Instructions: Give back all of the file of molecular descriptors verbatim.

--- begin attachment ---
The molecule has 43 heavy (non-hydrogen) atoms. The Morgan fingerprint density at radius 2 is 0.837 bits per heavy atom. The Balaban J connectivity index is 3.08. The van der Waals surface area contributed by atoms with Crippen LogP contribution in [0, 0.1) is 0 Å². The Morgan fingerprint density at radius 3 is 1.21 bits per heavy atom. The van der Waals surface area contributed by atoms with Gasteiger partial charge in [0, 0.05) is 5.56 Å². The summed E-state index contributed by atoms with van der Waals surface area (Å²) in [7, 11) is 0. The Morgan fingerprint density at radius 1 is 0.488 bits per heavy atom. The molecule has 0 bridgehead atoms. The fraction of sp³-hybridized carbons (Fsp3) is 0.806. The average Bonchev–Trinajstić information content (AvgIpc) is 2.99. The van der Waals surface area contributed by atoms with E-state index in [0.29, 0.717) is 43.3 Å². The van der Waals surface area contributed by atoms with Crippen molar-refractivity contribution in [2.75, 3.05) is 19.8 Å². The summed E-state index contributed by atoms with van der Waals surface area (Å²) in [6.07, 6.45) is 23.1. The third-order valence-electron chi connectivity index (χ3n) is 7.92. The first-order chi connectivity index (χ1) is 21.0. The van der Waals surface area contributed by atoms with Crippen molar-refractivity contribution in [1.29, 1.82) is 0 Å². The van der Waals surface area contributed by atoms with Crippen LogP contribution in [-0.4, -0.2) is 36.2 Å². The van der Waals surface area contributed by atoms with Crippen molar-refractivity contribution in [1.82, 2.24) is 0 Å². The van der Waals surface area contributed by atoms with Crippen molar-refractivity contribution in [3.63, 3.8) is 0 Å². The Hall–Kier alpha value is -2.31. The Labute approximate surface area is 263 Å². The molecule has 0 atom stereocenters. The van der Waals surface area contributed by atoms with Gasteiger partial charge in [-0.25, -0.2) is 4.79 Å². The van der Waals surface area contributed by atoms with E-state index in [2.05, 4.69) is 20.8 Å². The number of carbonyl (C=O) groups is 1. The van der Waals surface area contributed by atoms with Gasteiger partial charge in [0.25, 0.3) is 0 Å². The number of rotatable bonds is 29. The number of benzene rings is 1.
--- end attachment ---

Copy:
The molecule has 43 heavy (non-hydrogen) atoms. The Morgan fingerprint density at radius 2 is 0.837 bits per heavy atom. The Balaban J connectivity index is 3.08. The van der Waals surface area contributed by atoms with Crippen LogP contribution in [0, 0.1) is 0 Å². The Morgan fingerprint density at radius 3 is 1.21 bits per heavy atom. The van der Waals surface area contributed by atoms with Gasteiger partial charge in [0, 0.05) is 5.56 Å². The summed E-state index contributed by atoms with van der Waals surface area (Å²) in [7, 11) is 0. The Morgan fingerprint density at radius 1 is 0.488 bits per heavy atom. The molecule has 0 bridgehead atoms. The fraction of sp³-hybridized carbons (Fsp3) is 0.806. The average Bonchev–Trinajstić information content (AvgIpc) is 2.99. The van der Waals surface area contributed by atoms with E-state index in [0.29, 0.717) is 43.3 Å². The van der Waals surface area contributed by atoms with Crippen molar-refractivity contribution in [2.75, 3.05) is 19.8 Å². The summed E-state index contributed by atoms with van der Waals surface area (Å²) in [6.07, 6.45) is 23.1. The third-order valence-electron chi connectivity index (χ3n) is 7.92. The first-order chi connectivity index (χ1) is 21.0. The van der Waals surface area contributed by atoms with Crippen molar-refractivity contribution in [1.29, 1.82) is 0 Å². The van der Waals surface area contributed by atoms with Crippen LogP contribution in [-0.4, -0.2) is 36.2 Å². The van der Waals surface area contributed by atoms with Crippen molar-refractivity contribution in [1.82, 2.24) is 0 Å². The van der Waals surface area contributed by atoms with Crippen molar-refractivity contribution in [3.63, 3.8) is 0 Å². The Hall–Kier alpha value is -2.31. The Labute approximate surface area is 263 Å². The molecule has 0 atom stereocenters. The van der Waals surface area contributed by atoms with Gasteiger partial charge in [-0.25, -0.2) is 4.79 Å². The van der Waals surface area contributed by atoms with E-state index in [2.05, 4.69) is 20.8 Å². The number of carbonyl (C=O) groups is 1. The van der Waals surface area contributed by atoms with Gasteiger partial charge in [0.25, 0.3) is 0 Å². The number of rotatable bonds is 29. The number of benzene rings is 1.